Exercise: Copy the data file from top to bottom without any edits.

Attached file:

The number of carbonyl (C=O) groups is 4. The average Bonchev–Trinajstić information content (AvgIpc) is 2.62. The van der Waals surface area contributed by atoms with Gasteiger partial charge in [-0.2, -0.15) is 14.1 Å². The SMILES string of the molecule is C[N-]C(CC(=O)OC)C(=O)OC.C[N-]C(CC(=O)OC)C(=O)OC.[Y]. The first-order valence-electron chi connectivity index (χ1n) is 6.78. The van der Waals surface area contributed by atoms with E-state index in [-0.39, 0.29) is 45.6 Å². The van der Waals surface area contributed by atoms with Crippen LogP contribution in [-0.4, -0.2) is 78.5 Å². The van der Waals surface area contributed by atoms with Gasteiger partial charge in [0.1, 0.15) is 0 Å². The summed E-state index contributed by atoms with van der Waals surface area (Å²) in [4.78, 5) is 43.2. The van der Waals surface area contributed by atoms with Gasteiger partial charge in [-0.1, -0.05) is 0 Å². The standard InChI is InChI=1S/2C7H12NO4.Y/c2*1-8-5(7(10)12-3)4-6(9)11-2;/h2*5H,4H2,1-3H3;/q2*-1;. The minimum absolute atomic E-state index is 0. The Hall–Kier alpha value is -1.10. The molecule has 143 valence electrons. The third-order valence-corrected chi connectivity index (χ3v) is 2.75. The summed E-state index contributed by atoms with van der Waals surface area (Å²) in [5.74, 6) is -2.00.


The number of carbonyl (C=O) groups is 4. The average Bonchev–Trinajstić information content (AvgIpc) is 2.62. The van der Waals surface area contributed by atoms with Gasteiger partial charge in [-0.2, -0.15) is 14.1 Å². The SMILES string of the molecule is C[N-]C(CC(=O)OC)C(=O)OC.C[N-]C(CC(=O)OC)C(=O)OC.[Y]. The first-order valence-electron chi connectivity index (χ1n) is 6.78. The van der Waals surface area contributed by atoms with E-state index in [-0.39, 0.29) is 45.6 Å². The van der Waals surface area contributed by atoms with Crippen LogP contribution in [-0.4, -0.2) is 78.5 Å². The van der Waals surface area contributed by atoms with Gasteiger partial charge in [0.1, 0.15) is 0 Å². The summed E-state index contributed by atoms with van der Waals surface area (Å²) in [4.78, 5) is 43.2. The van der Waals surface area contributed by atoms with Gasteiger partial charge in [-0.1, -0.05) is 0 Å². The standard InChI is InChI=1S/2C7H12NO4.Y/c2*1-8-5(7(10)12-3)4-6(9)11-2;/h2*5H,4H2,1-3H3;/q2*-1;. The minimum absolute atomic E-state index is 0. The Hall–Kier alpha value is -1.10. The molecule has 143 valence electrons. The third-order valence-corrected chi connectivity index (χ3v) is 2.75. The summed E-state index contributed by atoms with van der Waals surface area (Å²) in [5.74, 6) is -2.00.